In Depth

Salzburg summit ends: what happens next?

EU and UK deadlocked as critical summit comes to a close

Theresa May’s efforts to persuade EU leaders to back her Chequers plan for Brexit during a two-day summit in Salzburg appear to have failed.

Donald Tusk, the head of the European Council, has warned that the prime minister’s proposed economic partnership “will not work”, as it risks undermining the EU’s single market.

And although Tusk told reporters there were some “positive elements” in the UK’s blueprint, there is still no agreement on the Irish border.

The firm line from Downing Street, and one repeated by May at dinner last night, has been that the Chequers plan and the UK’s own proposal for an Irish backstop already represent big compromises, and that it is now time for Brussels to shift position.

May has said her plans represent the “only serious credible” way to avoid a hard border between Ireland and Northern Ireland.

The Times reports that the EU27 has been split over whether to accept the bulk of Britain’s proposals. The newspaper says a group that includes Holland and Belgium view the Chequers plan as a “positive step” towards reaching a deal - but that France, Germany and the European Commission remain vehemently opposed.

“Summit after summit, the biggest obstacle remains what happens in Ireland after we leave the EU,” says the BBC’s Laura Kuenssberg.

As she notes: “After Brexit, the border between Northern Ireland and the rest of the island becomes the line between the huge European trading club and a country that’s on the outside.”

What happens next?

The UK is still due to leave the EU on 29 March 2019.

Salzburg was an “informal” meeting rather than a full European Council summit, so there is no formal conclusion from the talks. Tusk has said that October will be the “moment of truth”. If next month’s talks are successful, a deal could be formalised in mid-November, he suggested.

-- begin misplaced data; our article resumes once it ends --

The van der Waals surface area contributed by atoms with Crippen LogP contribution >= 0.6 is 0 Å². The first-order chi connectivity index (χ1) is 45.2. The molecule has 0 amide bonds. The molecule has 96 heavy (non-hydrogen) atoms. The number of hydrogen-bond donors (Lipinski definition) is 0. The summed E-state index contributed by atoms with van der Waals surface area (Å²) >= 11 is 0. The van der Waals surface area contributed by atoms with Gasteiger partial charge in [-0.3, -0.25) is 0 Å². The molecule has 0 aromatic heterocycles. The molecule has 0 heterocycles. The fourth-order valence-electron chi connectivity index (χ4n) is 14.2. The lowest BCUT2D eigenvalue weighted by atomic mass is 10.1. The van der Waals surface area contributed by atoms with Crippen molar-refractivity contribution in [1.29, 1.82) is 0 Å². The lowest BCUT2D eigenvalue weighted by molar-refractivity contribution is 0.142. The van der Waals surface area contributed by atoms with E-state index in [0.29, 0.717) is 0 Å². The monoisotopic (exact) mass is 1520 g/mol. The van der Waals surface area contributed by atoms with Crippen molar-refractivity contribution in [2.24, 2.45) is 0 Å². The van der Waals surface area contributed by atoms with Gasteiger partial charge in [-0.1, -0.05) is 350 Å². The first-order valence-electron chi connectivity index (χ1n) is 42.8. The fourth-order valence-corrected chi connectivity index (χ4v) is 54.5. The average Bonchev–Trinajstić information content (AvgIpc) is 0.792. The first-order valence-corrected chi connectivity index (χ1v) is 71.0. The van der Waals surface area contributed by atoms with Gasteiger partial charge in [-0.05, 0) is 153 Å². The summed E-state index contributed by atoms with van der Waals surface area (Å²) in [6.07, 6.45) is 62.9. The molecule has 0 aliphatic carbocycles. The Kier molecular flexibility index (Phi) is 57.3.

Eventually one side - or more likely, both - “is going to have to blink to avoid no deal, and Downing Street is hoping that the PM has done enough to get Brussels to budge more”, says The Times’s Matt Chorley.

Since the EU has more power in the negotiations, “it’s often assumed that the UK will end up having to ditch its resistance”, says the BBC’s Kuenssberg. Yet in the run-up to the Tory conference, “rather than showing any flexibility, the UK is sticking with its position”, she continues.

All the same, with a rough date set for deal day, that position “might have to evolve”, Kuenssberg concludes.

Recommended

‘Cost of living will decide race’
Today’s newspaper front pages
Today’s newspapers

‘Cost of living will decide race’

How Truss and Sunak would tackle a recession
Liz Truss and Rishi Sunak at a debate
Getting to grips with . . .

How Truss and Sunak would tackle a recession

What next for the UK economy?
Governor of the Bank of England Andrew Bailey faces the media on 4 August 2022
Today’s big question

What next for the UK economy?

Quiz of The Week: 30 July - 5 August
Governor of the Bank of England, Andrew Bailey
Quizzes and puzzles

Quiz of The Week: 30 July - 5 August

Popular articles

Will China invade Taiwan?
Chinese troops on mobile rocket launchers during a parade in Beijing
Fact file

Will China invade Taiwan?

Is World War Three on the cards?
Ukrainian soldiers patrol on the frontline in Zolote, Ukraine
In Depth

Is World War Three on the cards?

Ten Things You Need to Know Today: 8 August 2022
10 Downing Street
Daily Briefing

Ten Things You Need to Know Today: 8 August 2022

The Week Footer Banner